The second thing I believe we can see when we leave home is that it makes you recognize what home truly means.

Home isn’t a roof over our head or the perfect shiplap on the walls. (Which I do love a good basket from Joanna Gaines, I will admit. The woman is a genius!!)

But home is deeper. When we leave home and step into the discomfort, we can begin to understand what the idea of home can do for people. 

The orphan, the widow, the lonely mom, the struggling pastor, the exhausted teacher… 

When we step outside of our own home and into this messy world, we can begin to bring the idea of home to them.

Home is:

being seen.

-a place to bring your dirty laundry.

-a hot cup of coffee and a place rid the loneliness.


How can we take the idea of what home is to those who desperately need it today?

The third thing I believe that leaving home can do for us is give us a new perspective so it is prepared for those who need us. 

My husband and I did not end up moving to Guatemala. But what leaving home and visiting Guatemala did do for us was open our eyes to what our home had not been. 

Our home had been a place where our own children laughed. It had been a place where I scrolled Pinterest for yet another way to cook chicken for ourselves. Our home had been a place where we sat and enjoyed each other.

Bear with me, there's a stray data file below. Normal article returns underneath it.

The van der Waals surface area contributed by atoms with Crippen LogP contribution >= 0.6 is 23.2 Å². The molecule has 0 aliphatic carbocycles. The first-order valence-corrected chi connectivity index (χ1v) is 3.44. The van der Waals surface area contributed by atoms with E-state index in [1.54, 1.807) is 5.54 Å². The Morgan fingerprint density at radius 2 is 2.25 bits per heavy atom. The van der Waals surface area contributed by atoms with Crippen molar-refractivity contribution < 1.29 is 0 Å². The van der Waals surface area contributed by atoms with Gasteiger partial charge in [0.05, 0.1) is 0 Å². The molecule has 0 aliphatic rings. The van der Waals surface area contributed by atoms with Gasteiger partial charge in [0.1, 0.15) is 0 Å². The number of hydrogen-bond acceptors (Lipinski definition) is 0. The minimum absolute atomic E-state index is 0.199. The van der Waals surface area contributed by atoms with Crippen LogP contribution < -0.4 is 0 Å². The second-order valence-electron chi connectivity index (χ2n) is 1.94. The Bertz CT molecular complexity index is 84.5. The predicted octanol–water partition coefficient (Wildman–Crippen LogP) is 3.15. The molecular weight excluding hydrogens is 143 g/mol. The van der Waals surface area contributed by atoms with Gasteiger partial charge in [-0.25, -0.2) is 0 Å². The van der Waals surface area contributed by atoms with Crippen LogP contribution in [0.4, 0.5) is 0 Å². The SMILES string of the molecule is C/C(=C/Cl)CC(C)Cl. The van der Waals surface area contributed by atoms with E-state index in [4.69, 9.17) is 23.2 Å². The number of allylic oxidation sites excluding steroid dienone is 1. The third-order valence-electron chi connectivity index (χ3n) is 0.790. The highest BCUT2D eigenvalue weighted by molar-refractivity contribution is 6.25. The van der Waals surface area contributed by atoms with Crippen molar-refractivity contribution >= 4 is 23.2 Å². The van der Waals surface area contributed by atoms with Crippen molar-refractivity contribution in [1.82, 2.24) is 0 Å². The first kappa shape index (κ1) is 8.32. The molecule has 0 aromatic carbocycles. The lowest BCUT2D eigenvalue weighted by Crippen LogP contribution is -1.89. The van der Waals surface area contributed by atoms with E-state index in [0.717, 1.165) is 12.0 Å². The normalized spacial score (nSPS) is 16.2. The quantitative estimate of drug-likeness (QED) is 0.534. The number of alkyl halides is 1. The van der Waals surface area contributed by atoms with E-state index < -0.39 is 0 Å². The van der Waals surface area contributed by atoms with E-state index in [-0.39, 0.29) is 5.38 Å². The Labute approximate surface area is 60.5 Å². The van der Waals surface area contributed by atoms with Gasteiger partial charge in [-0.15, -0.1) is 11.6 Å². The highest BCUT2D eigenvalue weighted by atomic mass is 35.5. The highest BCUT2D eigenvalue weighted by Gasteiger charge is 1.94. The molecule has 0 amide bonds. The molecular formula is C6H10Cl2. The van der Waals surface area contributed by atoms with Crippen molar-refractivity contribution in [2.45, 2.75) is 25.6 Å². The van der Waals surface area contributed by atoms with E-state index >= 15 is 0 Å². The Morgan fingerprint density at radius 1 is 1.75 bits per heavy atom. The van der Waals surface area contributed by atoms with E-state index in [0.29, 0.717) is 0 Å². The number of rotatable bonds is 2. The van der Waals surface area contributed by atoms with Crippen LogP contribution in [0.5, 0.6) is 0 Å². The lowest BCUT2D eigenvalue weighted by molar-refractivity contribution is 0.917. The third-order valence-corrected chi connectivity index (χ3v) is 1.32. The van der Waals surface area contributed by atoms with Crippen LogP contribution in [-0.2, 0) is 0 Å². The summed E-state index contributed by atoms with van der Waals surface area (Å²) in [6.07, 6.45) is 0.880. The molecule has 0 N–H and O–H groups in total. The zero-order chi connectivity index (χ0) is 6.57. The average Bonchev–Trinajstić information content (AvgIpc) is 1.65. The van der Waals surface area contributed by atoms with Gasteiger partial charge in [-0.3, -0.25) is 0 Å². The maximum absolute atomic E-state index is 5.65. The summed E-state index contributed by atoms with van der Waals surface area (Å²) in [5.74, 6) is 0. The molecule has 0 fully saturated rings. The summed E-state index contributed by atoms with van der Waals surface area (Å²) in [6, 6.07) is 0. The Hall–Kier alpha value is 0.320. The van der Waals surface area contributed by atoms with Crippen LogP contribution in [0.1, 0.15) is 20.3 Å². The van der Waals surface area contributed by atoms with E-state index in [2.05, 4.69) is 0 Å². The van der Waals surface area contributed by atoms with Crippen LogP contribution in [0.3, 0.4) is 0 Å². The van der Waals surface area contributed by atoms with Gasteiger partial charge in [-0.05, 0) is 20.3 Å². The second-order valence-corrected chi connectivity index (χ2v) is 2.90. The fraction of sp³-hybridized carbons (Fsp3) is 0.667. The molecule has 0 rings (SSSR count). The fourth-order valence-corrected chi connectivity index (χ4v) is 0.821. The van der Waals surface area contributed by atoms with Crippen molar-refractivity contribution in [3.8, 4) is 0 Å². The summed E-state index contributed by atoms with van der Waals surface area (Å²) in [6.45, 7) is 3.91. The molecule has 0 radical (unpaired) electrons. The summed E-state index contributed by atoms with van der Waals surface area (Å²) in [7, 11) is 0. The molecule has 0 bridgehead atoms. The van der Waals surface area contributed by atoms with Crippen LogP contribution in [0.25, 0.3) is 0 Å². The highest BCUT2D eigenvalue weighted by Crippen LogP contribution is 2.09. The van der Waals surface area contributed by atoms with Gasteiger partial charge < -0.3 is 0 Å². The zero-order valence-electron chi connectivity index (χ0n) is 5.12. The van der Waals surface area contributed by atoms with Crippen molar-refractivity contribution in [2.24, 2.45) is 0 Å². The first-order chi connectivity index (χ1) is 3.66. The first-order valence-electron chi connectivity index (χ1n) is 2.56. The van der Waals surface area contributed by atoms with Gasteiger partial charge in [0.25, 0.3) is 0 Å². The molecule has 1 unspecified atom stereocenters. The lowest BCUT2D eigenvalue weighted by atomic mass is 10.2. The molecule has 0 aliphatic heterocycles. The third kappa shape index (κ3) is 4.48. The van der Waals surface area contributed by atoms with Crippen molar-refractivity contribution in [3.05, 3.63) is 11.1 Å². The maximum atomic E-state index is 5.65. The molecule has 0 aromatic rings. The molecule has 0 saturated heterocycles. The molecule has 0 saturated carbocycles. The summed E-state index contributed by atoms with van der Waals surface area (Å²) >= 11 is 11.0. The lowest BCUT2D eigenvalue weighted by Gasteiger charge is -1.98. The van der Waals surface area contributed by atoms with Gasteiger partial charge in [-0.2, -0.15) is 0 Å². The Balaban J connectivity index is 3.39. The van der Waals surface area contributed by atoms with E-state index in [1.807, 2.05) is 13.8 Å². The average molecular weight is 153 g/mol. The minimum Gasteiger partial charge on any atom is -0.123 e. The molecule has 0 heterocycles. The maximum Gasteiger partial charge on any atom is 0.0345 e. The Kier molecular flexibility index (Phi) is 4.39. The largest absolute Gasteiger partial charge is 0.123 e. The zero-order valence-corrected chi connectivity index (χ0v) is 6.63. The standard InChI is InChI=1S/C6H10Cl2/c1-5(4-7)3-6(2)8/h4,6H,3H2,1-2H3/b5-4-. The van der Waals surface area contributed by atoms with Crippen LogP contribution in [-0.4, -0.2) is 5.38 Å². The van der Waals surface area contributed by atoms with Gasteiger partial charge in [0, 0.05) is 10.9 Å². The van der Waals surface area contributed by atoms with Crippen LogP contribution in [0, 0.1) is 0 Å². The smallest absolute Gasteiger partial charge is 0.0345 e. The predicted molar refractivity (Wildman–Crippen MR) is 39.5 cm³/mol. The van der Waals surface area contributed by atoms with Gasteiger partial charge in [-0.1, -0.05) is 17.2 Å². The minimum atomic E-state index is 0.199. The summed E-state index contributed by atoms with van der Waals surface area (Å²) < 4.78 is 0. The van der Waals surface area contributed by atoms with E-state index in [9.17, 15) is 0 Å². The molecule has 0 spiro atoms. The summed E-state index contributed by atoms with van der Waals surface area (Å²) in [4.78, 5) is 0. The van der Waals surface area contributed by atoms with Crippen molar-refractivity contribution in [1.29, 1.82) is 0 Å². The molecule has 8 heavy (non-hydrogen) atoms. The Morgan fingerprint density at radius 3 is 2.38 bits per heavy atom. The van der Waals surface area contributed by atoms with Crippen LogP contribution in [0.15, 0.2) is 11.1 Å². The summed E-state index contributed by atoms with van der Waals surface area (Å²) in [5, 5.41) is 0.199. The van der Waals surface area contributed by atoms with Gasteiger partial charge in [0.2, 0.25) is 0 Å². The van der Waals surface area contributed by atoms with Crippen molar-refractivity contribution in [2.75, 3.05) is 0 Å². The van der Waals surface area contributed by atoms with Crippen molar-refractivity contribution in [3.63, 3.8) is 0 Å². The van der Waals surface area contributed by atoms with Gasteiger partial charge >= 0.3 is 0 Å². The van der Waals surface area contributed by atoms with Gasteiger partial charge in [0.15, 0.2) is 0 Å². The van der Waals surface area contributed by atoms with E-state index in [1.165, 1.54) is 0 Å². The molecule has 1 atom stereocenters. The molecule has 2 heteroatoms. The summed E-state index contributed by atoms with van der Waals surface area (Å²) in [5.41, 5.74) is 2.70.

Yes! We need to enjoy each other.

But we weren’t given a home to simply enjoy it with each other. The book of Acts speaks about how the church shared everything with each other.

Everyone kept feeling a sense of awe; and many wonders and signs were taking place through the apostles. And all those who had believed were together and had all things in common; they began selling their property and possessions and were sharing them with all, as anyone might have need. Day by day continuing with one mind in the temple, and breaking bread from house to house, they were taking their meals together with gladness and sincerity of heart, praising God and having favor with all the people. And the Lord was adding to their number day by day those who were being saved.

Acts 2:43-47

This is what happens when we leave home and God changes our hearts. He shifts our thinking, our perspective and our priorities on that which He finds to be important. 

When my husband and I left home for Guatemala, we came back with a fresh desire. It was as if God gave us a heart to open our homes to those who needed it. 

Since then God has given us many opportunities to share our home with those who have no home, those who need a fresh breath from the loneliness, those who have hard questions for God and about God, those who need their stomachs filled, those who needed a job, those who needed a breakthrough from addiction, those who were depressed and anxious, those who have lost loved ones and so many others. 

In this God has blessed us far more than those who have walked through our doors. I’m do not understand why He chose to use broken people, but we are overwhelmed and our souls are satisfied in Him. 

For he satisfies the longing soul, and the hungry soul he fills with good things.

Psalm 107:9

In what ways have you left home, and in what ways have you seen God shift your perspective?